Probably that would not be much pratical because z vary too slow, but...

Weird. 'the time of acquisition' thing blew me away. Sounds very ATM.

Ok, it seams that we misunderstood your question.

For the general case you should proceed in the same way that I told you before with the Friedmann equation. This will allow you also to compute the future value of the scale factor (and redshift) depending on time.

For the case of small variations of $z$ I guess you can proceed in a similar way than you have written, taking $t_0$ as a variable. But then it seams to me that $t_1$ is fixed. It is a fixed cosmological epoch when the light was emitted and the value of the scale factor at this epoch does not vary (you take scale factor = 1 for the present epoch, lower values for past and greater for future).

Code:
light travel time Gyr       redshift z
1                             0.077
2                             0.162
3                             0.259
4                             0.369
5                             0.497
6                             0.650
7                             0.835
8                             1.069
9                             1.378
10                            1.815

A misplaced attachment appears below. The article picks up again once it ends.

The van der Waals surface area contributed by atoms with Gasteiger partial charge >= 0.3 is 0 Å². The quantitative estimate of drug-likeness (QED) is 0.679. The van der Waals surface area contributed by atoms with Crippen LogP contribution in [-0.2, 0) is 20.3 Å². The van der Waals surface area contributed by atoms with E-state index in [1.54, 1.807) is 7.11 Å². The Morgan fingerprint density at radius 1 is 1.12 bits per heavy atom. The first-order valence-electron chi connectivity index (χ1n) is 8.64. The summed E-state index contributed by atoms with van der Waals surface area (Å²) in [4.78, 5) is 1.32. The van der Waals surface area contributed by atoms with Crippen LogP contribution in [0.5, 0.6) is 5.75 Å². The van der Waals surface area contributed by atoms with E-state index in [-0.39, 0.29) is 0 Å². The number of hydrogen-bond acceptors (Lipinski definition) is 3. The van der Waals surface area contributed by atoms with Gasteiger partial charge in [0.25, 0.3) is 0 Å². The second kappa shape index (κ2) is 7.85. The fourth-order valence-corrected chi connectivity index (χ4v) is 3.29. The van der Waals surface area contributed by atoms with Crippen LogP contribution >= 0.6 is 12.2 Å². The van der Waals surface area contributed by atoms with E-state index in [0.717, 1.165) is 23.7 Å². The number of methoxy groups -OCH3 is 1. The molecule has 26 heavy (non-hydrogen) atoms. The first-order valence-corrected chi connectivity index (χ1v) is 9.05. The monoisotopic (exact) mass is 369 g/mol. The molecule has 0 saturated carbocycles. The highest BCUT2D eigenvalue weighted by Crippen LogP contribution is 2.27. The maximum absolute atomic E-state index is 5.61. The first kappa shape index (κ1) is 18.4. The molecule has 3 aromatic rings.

11                            2.501
12                            3.809
13                            7.875
13.5                         21.384

Now that I understand a little better what you are asking about, I'd like to take an example. Let's say we watch a certain z=1 object for 100 years and we want to estimate how much z should change during that time. If it is exactly z=1 as close as we can measure, today, then will it be measurably any different a hundred years from now?

AFAICS at the end of 100 years we will be observing an object which is about 50 years older. So there are these little time differences like 100 years at our end and 50 years at the other end. But the whole travel time for the light is 8 billion years. Percentagewise 50 or 100 years is very small by comparison.

Moreover z is a slowly changing function of travel time. And the relation between z and travel time is itself slowly changing-----hellfire has discussed this, i.e. how you run the Friedmann equation model out into the future.

I don't think I have anything quantitative to say that hasn't already been mentioned, but just looking at the numbers my impression is that you'd have to observe something quite a bit longer than 100 years in order to have a detectable change in z.

Unless perhaps that thing you are observing is the CMB at a particular point in the sky. That might eventually become interesting to observe for an extended period to see how temperature changed and I speculate that the observer might then conceivably wish to compensate for changing z. With light from early epochs the z is not such a slowly changing function of travel time. And with CMB one is not looking at a fixed object, every year one sees deeper and deeper because the time of last scattering was longer and longer ago.

(The figures are for the mainstream concordance model, flat LambdaCDM, with current Hubble parameter 71 and dark energy fraction 0.73.)